The Igbo tribe also worships a minor goddess, Ala. The Igbo tribe view Ala as, “Mother of All Crops”. Ala is in charge of both the land and the people's fertility. Ala is so important to the Igbo tribe that they dedicate a whole week of peace to her. This week pays tribute to her by the tribe being nonviolent, as a result of the week of peace, Ala is supposed to allow for the Igbo tribe to have a great harvest season.
Okonkwo was very passionate about this and lived by these gender roles. Gender matters to Okonkwo because the Ibo tribe has strict gender roles, he wants to be seen as a superior leader in the tribe, and he cares about his reputation in the tribe. The tribe of Ibo is a very gender specified culture. The Ibo people have very strict rules for their women to follow, while the men are given more liberty. In this tribe the women and men each have their own designated jobs.
As Obierika explains, “The white man is very clever...he has put a knife on the things that held us together and we have fallen apart” (176). Achebe’s in-depth story exhibits all aspects of Igbo culture and examines the way a culture can transform as the world progresses around it. Throughout the novel, readers sense the shift in the characters’ attitudes and beliefs towards once-vital traditions. The bold protagonist, Okonkwo, represents the culture, and as pressures to change appear from the outside world, he comes apart at the seams. In Things Fall Apart, Okonkwo, reminiscent of other literary characters, embodies the Igbo way of life and possesses traits that reflect his cultural values.
Igbo society possesses a complex and convoluted culture, in which many of its supporters hold strong judgements and morals about how a society is assumed to function. Okonkwo, being a courageous and diligent follower of Igbo customs, develops many complications when Western society attempts to influence his dedication to his religion. Chinua Achebe conveys the theme of religion and how one’s beliefs could alter their perspective of how a society functions. Okonkwo’s cultural collision represents how his life obstacles (and goals), religious affairs, and his fear of failure may intervene with western society, eventually leading to his downfall. Moreover, Okonkwo asserts his dominance and authority over his village and family by implementing
For instance, women painted the the compound of the egwugwu (Achebe 84). Furthermore, the first wife of a man in the Ibo society is paid some respect. This deference is illustrated by the palm wine ceremony at Nwakibie's obi . Anasi, Nwakibie's first wife, had not yet arrived and "the others [other wives] could not drink before her" (Achebe 22). The importance of woman's role appears when Okonkwo is exiled to his motherland.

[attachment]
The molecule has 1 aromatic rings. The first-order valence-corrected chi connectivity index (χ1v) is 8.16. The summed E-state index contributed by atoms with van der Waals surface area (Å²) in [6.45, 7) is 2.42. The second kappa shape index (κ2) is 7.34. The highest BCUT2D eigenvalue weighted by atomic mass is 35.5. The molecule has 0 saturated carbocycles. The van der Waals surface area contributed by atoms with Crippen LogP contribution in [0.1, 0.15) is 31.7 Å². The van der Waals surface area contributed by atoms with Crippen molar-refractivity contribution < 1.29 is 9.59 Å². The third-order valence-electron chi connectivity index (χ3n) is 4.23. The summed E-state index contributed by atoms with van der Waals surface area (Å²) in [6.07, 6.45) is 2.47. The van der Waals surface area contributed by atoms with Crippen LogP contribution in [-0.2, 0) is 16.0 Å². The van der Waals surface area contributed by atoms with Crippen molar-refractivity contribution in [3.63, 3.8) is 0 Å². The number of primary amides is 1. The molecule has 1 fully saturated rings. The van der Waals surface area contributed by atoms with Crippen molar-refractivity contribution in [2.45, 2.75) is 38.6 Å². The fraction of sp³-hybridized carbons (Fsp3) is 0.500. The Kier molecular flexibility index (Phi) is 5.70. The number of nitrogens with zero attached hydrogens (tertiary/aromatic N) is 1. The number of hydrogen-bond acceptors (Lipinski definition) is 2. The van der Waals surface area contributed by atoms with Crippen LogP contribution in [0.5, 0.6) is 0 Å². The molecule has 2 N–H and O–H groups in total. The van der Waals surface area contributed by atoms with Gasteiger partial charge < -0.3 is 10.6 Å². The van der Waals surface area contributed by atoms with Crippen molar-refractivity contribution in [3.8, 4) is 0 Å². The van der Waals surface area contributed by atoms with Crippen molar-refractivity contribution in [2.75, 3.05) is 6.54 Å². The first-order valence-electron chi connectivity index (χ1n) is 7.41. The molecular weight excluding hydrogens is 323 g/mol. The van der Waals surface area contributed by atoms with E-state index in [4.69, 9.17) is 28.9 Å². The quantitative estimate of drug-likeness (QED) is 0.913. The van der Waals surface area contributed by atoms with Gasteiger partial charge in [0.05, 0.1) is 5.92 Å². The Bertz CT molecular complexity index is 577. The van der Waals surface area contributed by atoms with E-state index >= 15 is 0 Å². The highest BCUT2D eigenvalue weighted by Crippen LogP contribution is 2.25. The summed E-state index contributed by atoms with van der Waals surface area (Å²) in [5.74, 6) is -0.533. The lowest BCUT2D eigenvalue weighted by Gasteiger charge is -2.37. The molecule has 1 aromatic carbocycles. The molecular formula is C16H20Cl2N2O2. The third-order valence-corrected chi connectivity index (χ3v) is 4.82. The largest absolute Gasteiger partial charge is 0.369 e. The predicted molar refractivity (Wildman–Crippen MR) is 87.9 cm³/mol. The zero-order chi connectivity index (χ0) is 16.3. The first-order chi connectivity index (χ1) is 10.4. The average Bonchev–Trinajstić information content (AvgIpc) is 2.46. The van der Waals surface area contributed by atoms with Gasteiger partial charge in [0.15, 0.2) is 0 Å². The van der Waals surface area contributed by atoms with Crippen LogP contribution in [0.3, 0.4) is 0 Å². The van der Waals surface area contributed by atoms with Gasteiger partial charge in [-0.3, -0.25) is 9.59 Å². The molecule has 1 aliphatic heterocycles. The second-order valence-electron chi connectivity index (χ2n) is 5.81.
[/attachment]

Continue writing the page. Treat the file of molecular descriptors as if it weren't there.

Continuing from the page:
The Igbo religion had been passed on from generation to generation, which caused them to be so strong in their religion, so when the white missionaries came and tried to convert them, they were very unwilling to switch to Christianity (Kucharski, Mike.). The fictional characters in the novel participated in certain rituals that reflect the religion of the Igbo people. When public events take place in the novel, the egwugwu, who represent the ancestors and deities, meet with all the people of the village in one space; this shows that the Igbo had a religion that influenced their government (Ogbaa, Kalu.). In the later chapters of Things Fall Apart, Achebe uses a conversation between Okonkwo and Obierika to say that the village’s way of life works because of their land, language, customs, and religion, but the white missionaries disturbed the peace of their village and caused things to begin to go badly for the Igbo (Achebe, Chinua.). Throughout the whole novel, Achebe points out the main differences between the Igbo religion and Christianity.
Consequently, he was a debtor who owed lots of cowries to many men. “After the death of Unoka, Okonkwo was ashamed to be the son of his father, because in his father’s lifetime, he didn’t take a title or even make a name for himself” (Achebe 8). Yet, the clan didn’t judge a man on the worth of his father, they judged a man’s worth according to his own actions. Unlike his father, Okonkwo was a wealthy farmer who had taken two titles in Umuofia. Furthermore, he had shown incredible prowess as a strong warrior.
A sense of identity is often acquired and developed by everyone as they mature, but it is always changing as the culture changes. The novel, Things Fall Apart by Chinua Achebe, follows the development of several characters in response to a cultural shock caused by the Westernization of the Ibo tribe in Nigeria. The protagonist of the book, Okonkwo, is a strong, diligent leader and supercilious warrior of the tribe who obsessed over his masculine image. However, Okonkwo’s eldest son, Nwoye, tries to shadow and please his father, but ultimately fails for he has a soft side. Especially when it comes to religion, Nwoye’s believes, morals, and interests often diverse from his fathers.
The author describes this theme, “ Okonkwo was well known throughout the nine villages and ever beyond. His fame rested on solid personal achievements…, he had no patience with his father.” In other words, Okonkwo had used his disgust of his father’s lack of achievement as a motivator to become a well known person in Umiwafia. This disgust however, had lead to a distaste